Photography, being in their opinion, purely mechanical and quite devoid of any power of selection, and the photographer part of the mechanism, it was not possible for a photograph to be truly artistic because it was simply a mechanically exact copy of nature.
To admit after this that any photograph from nature possesses distinct artistic merit and charm, was to admit that it differed in character from other photographs, and also that it did not interpret nature literally. To admit this is to admit the existence somewhere of a power of selection and composition, and this involves a denial of the proposition that photography is a purely mechanical medium. Such a denial compels the admission that it is a more or less pliant tool in the hands of the photographic worker; and such admission leads to the irresistible conclusion that photography is entitled to an honorable place among the graphic arts.
There are many among the purely technical and scientific workers who likewise oppose the movement because they quite misunderstand its purpose, and entertain a fear that its main object is to discount and discredit all that is simply technical or scientific. Such is not the case. Technical and scientific photography have their distinct place and ever will have. Artistic pictorial photography has its place also, and hence the success of this movement despite all Opposition.
The joint exhibitions broke the ground for it in this country and the Philadelphia Salon of 1898 — the first photographic salon properly so called ever held in America, established the justness of its claim beyond dispute.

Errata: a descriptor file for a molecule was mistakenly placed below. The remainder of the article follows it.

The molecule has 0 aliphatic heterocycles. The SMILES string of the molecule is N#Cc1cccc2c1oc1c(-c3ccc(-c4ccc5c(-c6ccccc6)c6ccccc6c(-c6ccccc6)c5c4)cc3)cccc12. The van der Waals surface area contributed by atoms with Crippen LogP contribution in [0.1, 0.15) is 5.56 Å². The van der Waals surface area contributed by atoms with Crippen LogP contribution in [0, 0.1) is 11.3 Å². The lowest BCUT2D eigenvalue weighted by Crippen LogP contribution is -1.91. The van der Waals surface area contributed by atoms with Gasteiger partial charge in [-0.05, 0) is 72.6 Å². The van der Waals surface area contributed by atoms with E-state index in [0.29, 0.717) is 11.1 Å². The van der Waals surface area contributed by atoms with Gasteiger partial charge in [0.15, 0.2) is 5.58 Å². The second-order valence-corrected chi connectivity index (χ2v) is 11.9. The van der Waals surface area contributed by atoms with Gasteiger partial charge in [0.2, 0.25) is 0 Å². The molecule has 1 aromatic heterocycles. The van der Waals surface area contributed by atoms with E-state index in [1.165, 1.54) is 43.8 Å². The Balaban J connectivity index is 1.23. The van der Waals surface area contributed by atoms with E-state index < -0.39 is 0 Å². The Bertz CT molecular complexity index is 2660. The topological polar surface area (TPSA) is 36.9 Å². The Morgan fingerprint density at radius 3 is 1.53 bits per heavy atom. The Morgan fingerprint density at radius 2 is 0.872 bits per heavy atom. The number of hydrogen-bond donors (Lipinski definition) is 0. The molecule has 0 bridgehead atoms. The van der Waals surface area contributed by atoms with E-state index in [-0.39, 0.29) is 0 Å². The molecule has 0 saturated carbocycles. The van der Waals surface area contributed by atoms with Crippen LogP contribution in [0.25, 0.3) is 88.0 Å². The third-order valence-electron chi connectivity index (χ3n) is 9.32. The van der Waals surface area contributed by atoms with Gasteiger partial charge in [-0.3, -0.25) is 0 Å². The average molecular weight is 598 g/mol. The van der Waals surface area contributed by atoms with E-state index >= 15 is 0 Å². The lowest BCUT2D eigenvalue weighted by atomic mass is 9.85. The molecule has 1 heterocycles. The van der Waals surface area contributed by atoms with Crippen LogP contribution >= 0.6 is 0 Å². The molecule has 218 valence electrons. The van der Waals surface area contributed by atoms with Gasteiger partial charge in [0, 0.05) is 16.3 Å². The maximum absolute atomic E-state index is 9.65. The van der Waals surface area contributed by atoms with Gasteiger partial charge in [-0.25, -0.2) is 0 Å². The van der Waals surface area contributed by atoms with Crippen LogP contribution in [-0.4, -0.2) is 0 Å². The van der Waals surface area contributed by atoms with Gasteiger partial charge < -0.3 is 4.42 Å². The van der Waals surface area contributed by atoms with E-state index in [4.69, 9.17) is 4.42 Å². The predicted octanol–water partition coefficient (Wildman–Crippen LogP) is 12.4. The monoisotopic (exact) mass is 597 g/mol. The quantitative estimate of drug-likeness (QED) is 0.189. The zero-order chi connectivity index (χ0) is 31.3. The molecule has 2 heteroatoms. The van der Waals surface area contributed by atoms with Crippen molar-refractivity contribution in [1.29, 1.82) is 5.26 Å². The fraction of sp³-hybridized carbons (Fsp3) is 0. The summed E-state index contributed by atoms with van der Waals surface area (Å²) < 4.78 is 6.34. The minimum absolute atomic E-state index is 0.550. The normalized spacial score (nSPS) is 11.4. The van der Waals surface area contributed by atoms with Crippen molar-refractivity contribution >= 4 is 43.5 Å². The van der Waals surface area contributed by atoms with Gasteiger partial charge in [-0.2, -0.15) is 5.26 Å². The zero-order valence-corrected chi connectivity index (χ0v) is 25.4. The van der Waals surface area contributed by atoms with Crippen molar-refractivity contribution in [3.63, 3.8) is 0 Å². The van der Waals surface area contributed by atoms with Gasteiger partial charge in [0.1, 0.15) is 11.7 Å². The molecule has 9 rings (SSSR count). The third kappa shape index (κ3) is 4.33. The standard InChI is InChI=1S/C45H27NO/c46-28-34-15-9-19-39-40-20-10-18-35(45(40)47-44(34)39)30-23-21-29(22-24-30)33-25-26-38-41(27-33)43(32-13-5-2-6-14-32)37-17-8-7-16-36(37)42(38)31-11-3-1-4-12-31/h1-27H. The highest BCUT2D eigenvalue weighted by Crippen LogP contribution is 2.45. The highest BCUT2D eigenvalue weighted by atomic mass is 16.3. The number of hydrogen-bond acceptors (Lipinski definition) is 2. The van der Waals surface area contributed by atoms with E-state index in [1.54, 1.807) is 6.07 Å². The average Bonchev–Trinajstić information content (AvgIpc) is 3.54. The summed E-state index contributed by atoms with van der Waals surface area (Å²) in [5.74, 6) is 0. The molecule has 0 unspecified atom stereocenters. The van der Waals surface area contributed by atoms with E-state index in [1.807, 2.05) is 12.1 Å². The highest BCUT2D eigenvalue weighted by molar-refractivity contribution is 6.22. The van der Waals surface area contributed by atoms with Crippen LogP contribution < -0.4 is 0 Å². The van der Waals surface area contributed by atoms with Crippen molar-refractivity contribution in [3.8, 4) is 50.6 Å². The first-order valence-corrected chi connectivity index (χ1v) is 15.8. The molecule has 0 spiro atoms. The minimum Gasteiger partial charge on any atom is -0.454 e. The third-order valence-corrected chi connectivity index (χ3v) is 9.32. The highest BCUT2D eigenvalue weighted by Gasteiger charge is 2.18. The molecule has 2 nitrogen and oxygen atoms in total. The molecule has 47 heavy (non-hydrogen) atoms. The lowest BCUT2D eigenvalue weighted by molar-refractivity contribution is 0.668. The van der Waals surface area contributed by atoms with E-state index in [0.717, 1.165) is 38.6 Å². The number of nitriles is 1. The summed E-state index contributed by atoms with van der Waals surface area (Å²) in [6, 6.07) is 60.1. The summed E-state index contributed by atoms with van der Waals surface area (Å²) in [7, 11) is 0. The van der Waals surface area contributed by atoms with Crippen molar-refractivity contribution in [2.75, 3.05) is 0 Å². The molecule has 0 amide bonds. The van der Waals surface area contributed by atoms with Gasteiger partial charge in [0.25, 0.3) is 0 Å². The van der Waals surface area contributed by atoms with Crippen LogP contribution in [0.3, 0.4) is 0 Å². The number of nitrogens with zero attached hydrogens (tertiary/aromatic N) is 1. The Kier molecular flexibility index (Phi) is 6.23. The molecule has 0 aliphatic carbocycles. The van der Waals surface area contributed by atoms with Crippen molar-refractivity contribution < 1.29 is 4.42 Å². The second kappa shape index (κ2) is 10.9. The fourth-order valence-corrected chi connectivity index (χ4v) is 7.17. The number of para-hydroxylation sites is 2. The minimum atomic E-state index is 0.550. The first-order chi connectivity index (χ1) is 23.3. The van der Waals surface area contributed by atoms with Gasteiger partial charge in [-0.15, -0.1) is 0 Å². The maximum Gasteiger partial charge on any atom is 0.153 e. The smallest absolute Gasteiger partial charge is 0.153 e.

Chicago has the honor of being the second American City to recognize the soundness of this claim.
Prompted by no petty spirit of rivalry but impelled by an almost intuitive perception of the broad significance of this movement, she has thrown herself into it with all the splendid vigor and determination that have characterized all of her other undertakings and won for her an honorable place among the great cities of the modern world.
Profiting by the experiences, efforts and friendly advice of Philadelphia and influenced by the single idea of placing upon the walls of The Art Institute of Chicago, an exhibition of American pictures entirely worthy to be hung thereupon, by reason of its high standard of artistic excellence, the broad-minded joint committee of The Art Institute of Chicago, and The Chicago Society of Amateur Photographers has given to the art loving public of Chicago, the choicest collection of artistic photographs ever shown in America, and proves if proof were wanting, the right of the photographic society to a home in that splendid home and treasure house of art, The Art Institute of Chicago.

Joseph T. Keiley
New York, March 29, 1900.

Source: Catalog of this exhibition. Exhibition Page